— the Overwhelming First
"it is not possible to be ‘incidentally a Christian’. The fact of Christianity must be overwhelmingly first or nothing. This suggests a reason for the dislike of Christians by nominal or non Christians: their lives contain no overwhelming firsts but many balances."
"to believe with certainty, somebody said, one has to begin by doubting. Wherever it began, what it was was a coming together of disparate things - - our love for each other and for beauty, our longing for unpressured time and the night of the cold sea-fire on Grey Goose, the quality of our Christian friends and the Oxford built by hands and the Oxford that I saw in the face of the Warden of All Souls. They came together in focus, and the Light fell upon them."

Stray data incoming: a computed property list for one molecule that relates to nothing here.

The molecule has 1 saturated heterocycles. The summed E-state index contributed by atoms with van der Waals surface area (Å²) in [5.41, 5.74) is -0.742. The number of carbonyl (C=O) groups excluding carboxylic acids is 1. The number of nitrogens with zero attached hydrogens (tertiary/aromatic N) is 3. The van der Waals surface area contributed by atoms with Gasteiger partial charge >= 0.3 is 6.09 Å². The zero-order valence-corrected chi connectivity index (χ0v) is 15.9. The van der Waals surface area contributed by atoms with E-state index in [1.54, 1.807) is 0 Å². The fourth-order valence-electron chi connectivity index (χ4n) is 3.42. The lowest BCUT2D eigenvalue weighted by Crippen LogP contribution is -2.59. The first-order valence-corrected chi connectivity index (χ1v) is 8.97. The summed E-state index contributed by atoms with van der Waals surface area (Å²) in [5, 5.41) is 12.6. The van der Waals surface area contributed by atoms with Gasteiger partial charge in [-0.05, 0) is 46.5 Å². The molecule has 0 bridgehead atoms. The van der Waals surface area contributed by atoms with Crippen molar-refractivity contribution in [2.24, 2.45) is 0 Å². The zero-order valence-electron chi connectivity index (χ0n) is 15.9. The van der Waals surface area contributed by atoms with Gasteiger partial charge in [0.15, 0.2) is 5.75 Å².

"it is like the disguised prince in the fairy tale who wins a heroine’s love before she knows he is anything more than a woodcutter. What would be a bribe if it came first had better to come last."
"Kierkegaard’s life is more relevant to his work than is the case for many writers. Much of the thrust of his critique of Hegelianism is that its system of thought is abstracted from the everyday lives of its proponents. This existential critique consists in demonstrating how the life and work of a philosopher contradict one another. Kierkegaard derived this form of critique from the Greek notion of judging philosophers by their lives rather than simply by their intellectual artefacts. The Christian ideal, according to Kierkegaard, is even more exacting since the totality of an individual’s existence is the artefact on the basis of which s/he is judged by God for h/er eternal validity. Of course a writer’s work is an important part of h/er existence, but for the purpose of judgement we should focus on the whole life not just on one part."